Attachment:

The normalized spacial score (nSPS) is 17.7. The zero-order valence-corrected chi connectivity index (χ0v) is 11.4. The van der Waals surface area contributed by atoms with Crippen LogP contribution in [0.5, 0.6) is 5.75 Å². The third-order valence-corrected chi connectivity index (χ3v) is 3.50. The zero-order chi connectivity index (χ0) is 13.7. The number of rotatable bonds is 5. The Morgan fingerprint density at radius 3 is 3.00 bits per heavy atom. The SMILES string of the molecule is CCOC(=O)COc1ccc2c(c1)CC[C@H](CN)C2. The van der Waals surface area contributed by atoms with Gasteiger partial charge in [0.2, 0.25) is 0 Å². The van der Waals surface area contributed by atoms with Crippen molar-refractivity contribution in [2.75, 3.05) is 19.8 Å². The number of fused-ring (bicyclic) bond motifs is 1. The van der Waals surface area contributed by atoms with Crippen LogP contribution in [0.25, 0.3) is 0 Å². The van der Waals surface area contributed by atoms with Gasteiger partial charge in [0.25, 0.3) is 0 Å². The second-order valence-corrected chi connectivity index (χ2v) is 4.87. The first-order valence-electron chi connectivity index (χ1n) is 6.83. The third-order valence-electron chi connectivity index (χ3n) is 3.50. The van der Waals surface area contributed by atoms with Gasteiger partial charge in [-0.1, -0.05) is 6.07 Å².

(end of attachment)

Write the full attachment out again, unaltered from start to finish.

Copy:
The normalized spacial score (nSPS) is 17.7. The zero-order valence-corrected chi connectivity index (χ0v) is 11.4. The van der Waals surface area contributed by atoms with Crippen LogP contribution in [0.5, 0.6) is 5.75 Å². The third-order valence-corrected chi connectivity index (χ3v) is 3.50. The zero-order chi connectivity index (χ0) is 13.7. The number of rotatable bonds is 5. The Morgan fingerprint density at radius 3 is 3.00 bits per heavy atom. The SMILES string of the molecule is CCOC(=O)COc1ccc2c(c1)CC[C@H](CN)C2. The van der Waals surface area contributed by atoms with Gasteiger partial charge in [0.2, 0.25) is 0 Å². The van der Waals surface area contributed by atoms with Crippen molar-refractivity contribution in [2.75, 3.05) is 19.8 Å². The number of fused-ring (bicyclic) bond motifs is 1. The van der Waals surface area contributed by atoms with Crippen LogP contribution in [0.25, 0.3) is 0 Å². The van der Waals surface area contributed by atoms with Gasteiger partial charge in [0.25, 0.3) is 0 Å². The second-order valence-corrected chi connectivity index (χ2v) is 4.87. The first-order valence-electron chi connectivity index (χ1n) is 6.83. The third-order valence-electron chi connectivity index (χ3n) is 3.50. The van der Waals surface area contributed by atoms with Gasteiger partial charge in [-0.1, -0.05) is 6.07 Å².